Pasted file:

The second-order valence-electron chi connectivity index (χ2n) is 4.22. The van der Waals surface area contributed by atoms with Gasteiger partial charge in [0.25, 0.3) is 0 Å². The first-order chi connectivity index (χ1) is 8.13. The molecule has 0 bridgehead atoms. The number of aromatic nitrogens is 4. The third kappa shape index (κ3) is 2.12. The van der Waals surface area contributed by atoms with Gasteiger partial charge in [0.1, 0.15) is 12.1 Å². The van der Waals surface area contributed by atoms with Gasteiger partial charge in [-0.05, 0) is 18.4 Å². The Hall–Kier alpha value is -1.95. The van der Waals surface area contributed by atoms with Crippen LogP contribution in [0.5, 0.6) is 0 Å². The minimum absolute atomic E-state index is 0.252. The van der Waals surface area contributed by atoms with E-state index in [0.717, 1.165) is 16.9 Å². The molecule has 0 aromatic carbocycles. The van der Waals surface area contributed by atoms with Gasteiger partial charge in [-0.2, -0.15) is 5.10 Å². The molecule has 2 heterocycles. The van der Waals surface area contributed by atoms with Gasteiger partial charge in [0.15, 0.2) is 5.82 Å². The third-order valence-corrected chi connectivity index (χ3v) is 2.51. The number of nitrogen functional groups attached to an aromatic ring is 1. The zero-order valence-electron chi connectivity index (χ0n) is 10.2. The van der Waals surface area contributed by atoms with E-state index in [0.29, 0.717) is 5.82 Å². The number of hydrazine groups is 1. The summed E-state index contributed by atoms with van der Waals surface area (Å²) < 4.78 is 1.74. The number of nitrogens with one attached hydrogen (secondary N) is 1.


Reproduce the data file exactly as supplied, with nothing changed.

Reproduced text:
The second-order valence-electron chi connectivity index (χ2n) is 4.22. The van der Waals surface area contributed by atoms with Gasteiger partial charge in [0.25, 0.3) is 0 Å². The first-order chi connectivity index (χ1) is 8.13. The molecule has 0 bridgehead atoms. The number of aromatic nitrogens is 4. The third kappa shape index (κ3) is 2.12. The van der Waals surface area contributed by atoms with Gasteiger partial charge in [0.1, 0.15) is 12.1 Å². The van der Waals surface area contributed by atoms with Gasteiger partial charge in [-0.05, 0) is 18.4 Å². The Hall–Kier alpha value is -1.95. The van der Waals surface area contributed by atoms with Crippen LogP contribution in [0.5, 0.6) is 0 Å². The minimum absolute atomic E-state index is 0.252. The van der Waals surface area contributed by atoms with E-state index in [0.717, 1.165) is 16.9 Å². The molecule has 0 aromatic carbocycles. The van der Waals surface area contributed by atoms with Gasteiger partial charge in [-0.2, -0.15) is 5.10 Å². The molecule has 2 heterocycles. The van der Waals surface area contributed by atoms with Gasteiger partial charge in [0.15, 0.2) is 5.82 Å². The third-order valence-corrected chi connectivity index (χ3v) is 2.51. The number of nitrogen functional groups attached to an aromatic ring is 1. The zero-order valence-electron chi connectivity index (χ0n) is 10.2. The van der Waals surface area contributed by atoms with E-state index in [0.29, 0.717) is 5.82 Å². The number of hydrazine groups is 1. The summed E-state index contributed by atoms with van der Waals surface area (Å²) < 4.78 is 1.74. The number of nitrogens with one attached hydrogen (secondary N) is 1.